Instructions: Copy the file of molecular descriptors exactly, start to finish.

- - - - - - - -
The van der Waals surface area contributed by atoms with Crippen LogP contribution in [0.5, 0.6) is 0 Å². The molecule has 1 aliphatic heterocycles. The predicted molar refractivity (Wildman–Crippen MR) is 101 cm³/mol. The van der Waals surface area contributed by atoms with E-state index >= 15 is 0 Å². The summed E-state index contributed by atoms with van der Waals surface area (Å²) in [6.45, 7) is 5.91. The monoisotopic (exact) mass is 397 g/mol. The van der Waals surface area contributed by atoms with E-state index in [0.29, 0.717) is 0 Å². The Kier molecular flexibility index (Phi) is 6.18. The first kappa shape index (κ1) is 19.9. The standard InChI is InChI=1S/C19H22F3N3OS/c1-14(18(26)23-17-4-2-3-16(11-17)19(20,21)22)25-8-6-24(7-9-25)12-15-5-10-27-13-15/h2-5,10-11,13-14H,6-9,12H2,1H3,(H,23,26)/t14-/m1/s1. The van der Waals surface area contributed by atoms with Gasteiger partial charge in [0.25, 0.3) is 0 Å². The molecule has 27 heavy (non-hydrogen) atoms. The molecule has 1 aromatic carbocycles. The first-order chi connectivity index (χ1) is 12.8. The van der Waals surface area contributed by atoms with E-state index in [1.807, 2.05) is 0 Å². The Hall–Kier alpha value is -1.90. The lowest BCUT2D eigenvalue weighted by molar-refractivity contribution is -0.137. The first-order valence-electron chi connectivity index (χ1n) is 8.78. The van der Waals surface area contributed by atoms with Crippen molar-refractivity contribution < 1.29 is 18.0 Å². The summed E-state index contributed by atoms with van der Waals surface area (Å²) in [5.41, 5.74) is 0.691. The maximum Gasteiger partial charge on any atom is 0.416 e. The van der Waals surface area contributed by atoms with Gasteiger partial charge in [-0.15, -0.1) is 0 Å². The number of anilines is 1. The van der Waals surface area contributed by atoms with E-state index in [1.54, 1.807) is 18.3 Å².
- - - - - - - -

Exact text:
The van der Waals surface area contributed by atoms with Crippen LogP contribution in [0.5, 0.6) is 0 Å². The molecule has 1 aliphatic heterocycles. The predicted molar refractivity (Wildman–Crippen MR) is 101 cm³/mol. The van der Waals surface area contributed by atoms with E-state index >= 15 is 0 Å². The summed E-state index contributed by atoms with van der Waals surface area (Å²) in [6.45, 7) is 5.91. The monoisotopic (exact) mass is 397 g/mol. The van der Waals surface area contributed by atoms with E-state index in [0.29, 0.717) is 0 Å². The Kier molecular flexibility index (Phi) is 6.18. The first kappa shape index (κ1) is 19.9. The standard InChI is InChI=1S/C19H22F3N3OS/c1-14(18(26)23-17-4-2-3-16(11-17)19(20,21)22)25-8-6-24(7-9-25)12-15-5-10-27-13-15/h2-5,10-11,13-14H,6-9,12H2,1H3,(H,23,26)/t14-/m1/s1. The van der Waals surface area contributed by atoms with Gasteiger partial charge in [0.25, 0.3) is 0 Å². The molecule has 27 heavy (non-hydrogen) atoms. The molecule has 1 aromatic carbocycles. The first-order chi connectivity index (χ1) is 12.8. The van der Waals surface area contributed by atoms with E-state index in [1.807, 2.05) is 0 Å². The Hall–Kier alpha value is -1.90. The lowest BCUT2D eigenvalue weighted by molar-refractivity contribution is -0.137. The first-order valence-electron chi connectivity index (χ1n) is 8.78. The van der Waals surface area contributed by atoms with Crippen molar-refractivity contribution < 1.29 is 18.0 Å². The summed E-state index contributed by atoms with van der Waals surface area (Å²) in [5.41, 5.74) is 0.691. The maximum Gasteiger partial charge on any atom is 0.416 e. The van der Waals surface area contributed by atoms with Gasteiger partial charge in [-0.15, -0.1) is 0 Å². The number of anilines is 1. The van der Waals surface area contributed by atoms with E-state index in [1.54, 1.807) is 18.3 Å².